The end result celebrates the iconic Guinness harp, utilises the full depth of the bar giving great standout without the need for excessive height.  Clever use of materials and finishes leaves us with a set of quality scores higher than competitors and a lower unit cost than our last design. Bar owners enjoy the unit, the use of the iconic harp, the high-quality finishes and critically how it does not place a barrier between servers and their customer. The decision-making process became simple, fuelled by empathy with the motivations of stakeholders.

Design leaders are rarely the target consumer and won’t automatically understand the motivation of decision-makers. Empathy for consumers and business leaders is our most important skill. Empathy will set our teams up for success, allowing creativity, craftsmanship and beauty to flourish. Stepping away from our own preferences and priorities and pursuing empathy is the most important attribute of Design Leaders.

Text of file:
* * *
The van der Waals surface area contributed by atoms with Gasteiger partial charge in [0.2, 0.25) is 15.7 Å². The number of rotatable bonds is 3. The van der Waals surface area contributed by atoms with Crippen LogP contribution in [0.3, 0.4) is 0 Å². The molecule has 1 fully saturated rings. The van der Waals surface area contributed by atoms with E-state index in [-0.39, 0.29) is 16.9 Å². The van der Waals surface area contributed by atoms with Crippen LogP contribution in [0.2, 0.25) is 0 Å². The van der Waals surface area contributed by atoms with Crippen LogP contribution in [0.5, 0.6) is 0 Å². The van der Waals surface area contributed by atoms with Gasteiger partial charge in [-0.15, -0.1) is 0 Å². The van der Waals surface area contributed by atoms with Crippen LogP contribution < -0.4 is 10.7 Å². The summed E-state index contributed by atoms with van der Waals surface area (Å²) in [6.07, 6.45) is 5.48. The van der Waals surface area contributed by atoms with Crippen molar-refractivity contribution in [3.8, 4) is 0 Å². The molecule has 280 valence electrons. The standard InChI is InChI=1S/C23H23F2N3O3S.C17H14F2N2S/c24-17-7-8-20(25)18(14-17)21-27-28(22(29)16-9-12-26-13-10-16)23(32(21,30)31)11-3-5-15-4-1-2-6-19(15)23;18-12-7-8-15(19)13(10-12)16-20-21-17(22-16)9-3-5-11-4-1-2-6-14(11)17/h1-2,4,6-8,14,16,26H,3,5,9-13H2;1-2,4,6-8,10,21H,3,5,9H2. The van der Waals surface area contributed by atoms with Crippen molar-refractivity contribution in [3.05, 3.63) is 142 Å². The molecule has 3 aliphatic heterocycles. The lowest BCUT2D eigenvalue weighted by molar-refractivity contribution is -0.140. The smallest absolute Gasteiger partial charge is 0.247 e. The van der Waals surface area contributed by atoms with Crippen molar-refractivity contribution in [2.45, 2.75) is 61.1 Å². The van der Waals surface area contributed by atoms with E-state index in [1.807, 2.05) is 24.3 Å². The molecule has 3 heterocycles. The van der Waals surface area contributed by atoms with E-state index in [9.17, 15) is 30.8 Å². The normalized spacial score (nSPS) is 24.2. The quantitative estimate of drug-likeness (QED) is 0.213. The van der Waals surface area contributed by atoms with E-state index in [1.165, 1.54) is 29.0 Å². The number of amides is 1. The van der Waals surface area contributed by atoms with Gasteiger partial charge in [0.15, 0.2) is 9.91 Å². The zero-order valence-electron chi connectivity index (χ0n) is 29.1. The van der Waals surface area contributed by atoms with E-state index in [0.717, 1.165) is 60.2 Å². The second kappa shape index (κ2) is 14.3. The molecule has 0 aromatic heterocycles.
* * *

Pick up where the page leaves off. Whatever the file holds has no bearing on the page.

About: Jeremy Lindley, Global Design Director, Diageo

Jeremy is responsible for design across Diageo’s current brands and new products worldwide. His role is to transform Diageo’s design capability and output. Recent projects have included the redesign of Johnnie Walker Blue Label, Baileys Original Irish Cream and the creation of John Walker & Sons Diamond Jubilee – a limited edition of 60 bottles retailing at over £100,000.

Prior to joining Diageo Jeremy was Head of Design for Tesco Stores Ltd. He was responsible for design across the portfolio of 19,000 private label products and for leading the Store Formats and Design teams. His early career was spent working as a Design Consultant and University Lecturer.

Jeremy is a Fellow of the Royal Society for the Arts and is active in a number of Design Industry bodies.

Image credits:

Thomas Lambert | Unsplash

Amos Bar-Zeev | Unsplash